Telemedicine extends healthcare to rural patients


SALEM, Ohio — A doctor’s appointment, particularly with a specialist, can mean long hours of driving and sitting in waiting rooms. But a new telemedicine program through the Butler Health System in western Pennsylvania is giving patients more free time and less wait time.

Telemedicine visits — where patients meet with doctors via a computer video connection instead of in person — allow patients to cut down on the lost time by staying closer to home.

Just getting started

First in Ohio
Marietta Memorial Hospital also received a $185,791 grant in 2016 to provide telemedicine services in southeastern Ohio and in northwestern West Virginia, the first telemedicine system in the region.

In September 2016, Butler Health System received a $137,755 grant from the U.S. Department of Agriculture’s rural development branch to begin a telemedicine program.

The grant, along with the hospital’s matching funds, were used to purchase telemedicine equipment and begin conducting telemedicine appointments.

Dr. David Schwartzman, a cardiologist who specializes in electrical disorders and had experience with telemedicine from his work at the University of Pittsburgh Medical Center, is the first doctor to use the program.

Schwartzman said an example of the type of patient he might see would be an elderly person with a pacemaker. The pacemaker needs to be checked regularly, but this checkup does not necessarily require a face-to-face visit. In many cases, through a telemedicine visit, he can conduct the same visit he would have in person.


There are times when it can be difficult for patients to get in contact with a specialist. The hospital’s first telemedicine location, BHS Cardiovascular Center in Seneca, is over an hour-long drive north of Butler Memorial Hospital, where Schwartzman is located.

Patients who live close to Seneca can save more than two hours by using local telemedicine visits instead of driving to Butler to see Schwartzman. For rural patients who are even further from Butler, an in-person visit could take a whole day, between the travel time and the appointment.

According to Schwartzman, the cost for patients, which is largely based on copays, should be about equivalent for in-person and telemedicine visits.

However, due to potential savings on gas, and on the calculated lost productivity costs for patients and their relatives who have to take more time off work to drive to in-person visits, telemedicine could save patients quite a bit.

Nothing lost

Schwartzman feels there are no real down sides to conducting telemedicine visits.

“I don’t think anything substantial is missed by not having physical interaction,” he said.

Some patients do prefer face-to-face visits, and Schwartzman said the patients’ wishes will be respected, but the majority choose to stay close to home when given the opportunity.

“Once this gets out,” Schwartzman said, “it will be a widely subscribed service.”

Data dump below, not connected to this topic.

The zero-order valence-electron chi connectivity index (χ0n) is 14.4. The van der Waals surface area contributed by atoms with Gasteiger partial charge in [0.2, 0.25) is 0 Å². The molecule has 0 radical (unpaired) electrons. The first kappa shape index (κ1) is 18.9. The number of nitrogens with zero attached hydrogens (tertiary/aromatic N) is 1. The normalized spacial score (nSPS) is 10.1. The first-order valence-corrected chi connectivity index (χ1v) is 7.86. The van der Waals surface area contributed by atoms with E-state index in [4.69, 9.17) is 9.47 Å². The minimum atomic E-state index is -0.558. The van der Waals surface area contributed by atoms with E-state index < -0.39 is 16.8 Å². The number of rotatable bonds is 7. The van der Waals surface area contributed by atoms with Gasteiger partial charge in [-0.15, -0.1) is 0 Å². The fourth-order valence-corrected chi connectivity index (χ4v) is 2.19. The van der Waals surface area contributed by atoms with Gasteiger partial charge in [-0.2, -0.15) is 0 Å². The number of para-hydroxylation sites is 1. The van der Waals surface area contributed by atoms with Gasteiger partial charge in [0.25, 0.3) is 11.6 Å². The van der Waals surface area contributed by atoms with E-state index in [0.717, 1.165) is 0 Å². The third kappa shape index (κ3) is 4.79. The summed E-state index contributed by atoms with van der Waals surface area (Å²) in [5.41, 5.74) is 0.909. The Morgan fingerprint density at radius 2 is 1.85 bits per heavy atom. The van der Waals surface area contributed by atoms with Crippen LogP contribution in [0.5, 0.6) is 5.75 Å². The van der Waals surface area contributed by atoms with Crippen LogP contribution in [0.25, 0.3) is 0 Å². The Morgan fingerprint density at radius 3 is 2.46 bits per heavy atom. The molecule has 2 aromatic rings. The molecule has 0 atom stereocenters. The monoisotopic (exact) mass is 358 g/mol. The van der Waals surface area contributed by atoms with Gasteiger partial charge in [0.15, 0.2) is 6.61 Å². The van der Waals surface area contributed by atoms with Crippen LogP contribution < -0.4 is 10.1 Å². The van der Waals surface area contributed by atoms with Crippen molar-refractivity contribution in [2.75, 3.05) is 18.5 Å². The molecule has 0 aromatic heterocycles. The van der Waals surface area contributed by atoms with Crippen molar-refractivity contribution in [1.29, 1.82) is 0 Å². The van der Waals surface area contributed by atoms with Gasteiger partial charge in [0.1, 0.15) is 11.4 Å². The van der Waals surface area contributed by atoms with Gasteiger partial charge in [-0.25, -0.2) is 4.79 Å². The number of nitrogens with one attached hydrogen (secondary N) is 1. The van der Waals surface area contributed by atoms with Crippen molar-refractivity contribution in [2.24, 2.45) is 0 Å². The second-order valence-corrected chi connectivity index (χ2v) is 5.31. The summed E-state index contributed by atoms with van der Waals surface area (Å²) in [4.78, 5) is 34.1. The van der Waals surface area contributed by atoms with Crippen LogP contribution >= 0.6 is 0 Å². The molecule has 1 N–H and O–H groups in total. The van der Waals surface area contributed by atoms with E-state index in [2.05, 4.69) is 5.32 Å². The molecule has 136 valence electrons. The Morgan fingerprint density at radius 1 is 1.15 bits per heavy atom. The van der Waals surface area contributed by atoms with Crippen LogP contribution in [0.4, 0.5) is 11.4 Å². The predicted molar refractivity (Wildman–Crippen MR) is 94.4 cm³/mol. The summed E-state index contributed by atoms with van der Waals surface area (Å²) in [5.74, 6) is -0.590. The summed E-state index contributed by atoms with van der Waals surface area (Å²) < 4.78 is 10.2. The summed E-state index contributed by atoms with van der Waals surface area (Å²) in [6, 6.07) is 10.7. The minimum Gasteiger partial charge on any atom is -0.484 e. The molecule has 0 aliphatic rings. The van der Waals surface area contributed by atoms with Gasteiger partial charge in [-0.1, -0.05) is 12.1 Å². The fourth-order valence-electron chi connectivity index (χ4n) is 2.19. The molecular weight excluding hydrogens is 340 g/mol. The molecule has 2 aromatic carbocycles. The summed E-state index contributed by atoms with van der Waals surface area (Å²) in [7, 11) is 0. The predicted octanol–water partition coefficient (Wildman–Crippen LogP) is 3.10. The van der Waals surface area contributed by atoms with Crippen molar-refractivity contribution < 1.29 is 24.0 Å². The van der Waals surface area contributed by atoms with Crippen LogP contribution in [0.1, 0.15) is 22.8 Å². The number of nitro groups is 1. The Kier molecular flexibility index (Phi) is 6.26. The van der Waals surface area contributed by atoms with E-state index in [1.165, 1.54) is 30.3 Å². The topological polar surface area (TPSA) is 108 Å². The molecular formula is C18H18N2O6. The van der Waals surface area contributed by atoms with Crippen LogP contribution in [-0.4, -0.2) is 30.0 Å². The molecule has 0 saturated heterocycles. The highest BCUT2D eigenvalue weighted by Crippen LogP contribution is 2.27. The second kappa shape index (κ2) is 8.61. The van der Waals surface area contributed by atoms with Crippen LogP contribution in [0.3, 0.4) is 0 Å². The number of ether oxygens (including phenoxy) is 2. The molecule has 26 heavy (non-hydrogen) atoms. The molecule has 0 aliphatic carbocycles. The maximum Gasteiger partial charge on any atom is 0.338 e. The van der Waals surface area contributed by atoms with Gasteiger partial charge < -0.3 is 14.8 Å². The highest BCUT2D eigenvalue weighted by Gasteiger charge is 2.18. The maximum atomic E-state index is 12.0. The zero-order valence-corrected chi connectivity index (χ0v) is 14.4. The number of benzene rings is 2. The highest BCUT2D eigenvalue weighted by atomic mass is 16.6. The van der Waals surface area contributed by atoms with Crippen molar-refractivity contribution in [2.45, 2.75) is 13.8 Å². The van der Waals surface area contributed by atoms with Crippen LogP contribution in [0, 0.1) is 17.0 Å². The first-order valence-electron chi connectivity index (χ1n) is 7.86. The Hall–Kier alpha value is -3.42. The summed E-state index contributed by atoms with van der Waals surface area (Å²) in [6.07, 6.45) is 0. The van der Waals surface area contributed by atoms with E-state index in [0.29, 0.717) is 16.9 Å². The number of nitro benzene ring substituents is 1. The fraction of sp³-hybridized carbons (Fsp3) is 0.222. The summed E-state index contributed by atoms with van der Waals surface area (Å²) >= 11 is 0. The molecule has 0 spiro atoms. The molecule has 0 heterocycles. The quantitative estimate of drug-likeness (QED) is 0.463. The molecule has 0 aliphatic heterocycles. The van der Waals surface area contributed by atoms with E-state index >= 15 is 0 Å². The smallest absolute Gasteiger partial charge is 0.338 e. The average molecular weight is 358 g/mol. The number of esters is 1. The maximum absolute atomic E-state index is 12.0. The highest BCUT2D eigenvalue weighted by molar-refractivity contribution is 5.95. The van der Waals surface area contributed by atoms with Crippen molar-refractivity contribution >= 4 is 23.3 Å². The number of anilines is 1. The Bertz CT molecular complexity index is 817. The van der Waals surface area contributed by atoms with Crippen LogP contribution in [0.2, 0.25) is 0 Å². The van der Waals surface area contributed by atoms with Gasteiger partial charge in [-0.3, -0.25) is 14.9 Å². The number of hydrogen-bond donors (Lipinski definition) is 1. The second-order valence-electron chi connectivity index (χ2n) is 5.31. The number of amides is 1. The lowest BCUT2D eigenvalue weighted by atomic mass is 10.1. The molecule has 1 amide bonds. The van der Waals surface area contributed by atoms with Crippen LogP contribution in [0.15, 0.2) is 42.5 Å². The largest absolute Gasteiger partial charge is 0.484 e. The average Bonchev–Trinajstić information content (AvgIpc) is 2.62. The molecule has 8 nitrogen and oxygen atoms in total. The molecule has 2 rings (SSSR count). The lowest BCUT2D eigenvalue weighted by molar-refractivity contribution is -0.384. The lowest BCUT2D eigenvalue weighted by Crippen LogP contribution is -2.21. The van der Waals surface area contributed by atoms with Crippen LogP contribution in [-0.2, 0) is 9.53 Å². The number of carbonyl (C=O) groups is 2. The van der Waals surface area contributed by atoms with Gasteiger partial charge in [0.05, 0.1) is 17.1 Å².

Use. As of July 27, BHS Cardiovascular Center has hosted three patients for telemedicine visits with Schwartzman, and they are scheduling about one patient per week for future visits.

“I think people are quite satisfied with it, in no small part because they can stay close to home.”

Still, BHS will be tracking the patients’ reactions to the program.

After every visit, they send home an anonymous questionnaire that allows patients to be brutally honest about their experiences with their visits. Schwartzman said they will gauge the reaction to telemedicine visits by watching how telemedicine patients respond in the anonymous questionnaires and comparing that with responses to face-to-face services.


The equipment includes mobile video carts, physician video units and educational carts, which allows the specialist and the patient to see and talk to each other from different locations.

Many of the telemedicine visits are centered around asking questions to understand what the patient is experiencing, Schwartzman said.

There are also digital stethoscopes and other medical instruments that allow Schwartzman to conduct physical exams digitally. A nurse or medical assistant helps with telemedicine visits on the patient’s side by controlling the digital stethoscopes and taking vital signs for the specialist and starting the video call.


Schwartzman said the telemedicine visits allow him to do more “parallel activity.” He can work in the hospital and “see patients 100 miles away” without leaving the hospital, he said.

While good IT support is important to help with any technological issues, the equipment itself is not difficult to use, and no elaborate training is necessary for doctors to conduct telemedicine visits.

Telemedicine visits can take some getting used to, especially for older doctors who are used to face-to-face appointments, but they are not difficult to conduct, said Schwartzman.


The hospital currently offers telemedicine for electrophysiology, Schwartzman’s field, and plans to offer neurosurgery, endocrinology and pulmonology telemedicine services.

BHS Cardiovascular Center is currently the program’s only site, but the hospital plans to expand the program to other sites to be as “close to the homes of as many patients as possible,” said Schwartzman.

According to Schwartzman, it takes courage for a hospital to start telemedicine programs because there are risks that go along with telemedicine, including hacking. But because they can offer more support to patients and help ensure rural patients will get the care they need, Schwartzman believes the benefits outweigh the risks.


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Reporter Sarah Donaldson is a former 4-Her and a Mount Union graduate from Columbiana County, Ohio. She enjoys playing and writing music, cooking, and storytelling in many forms. She can be reached at 800-837-3419 or



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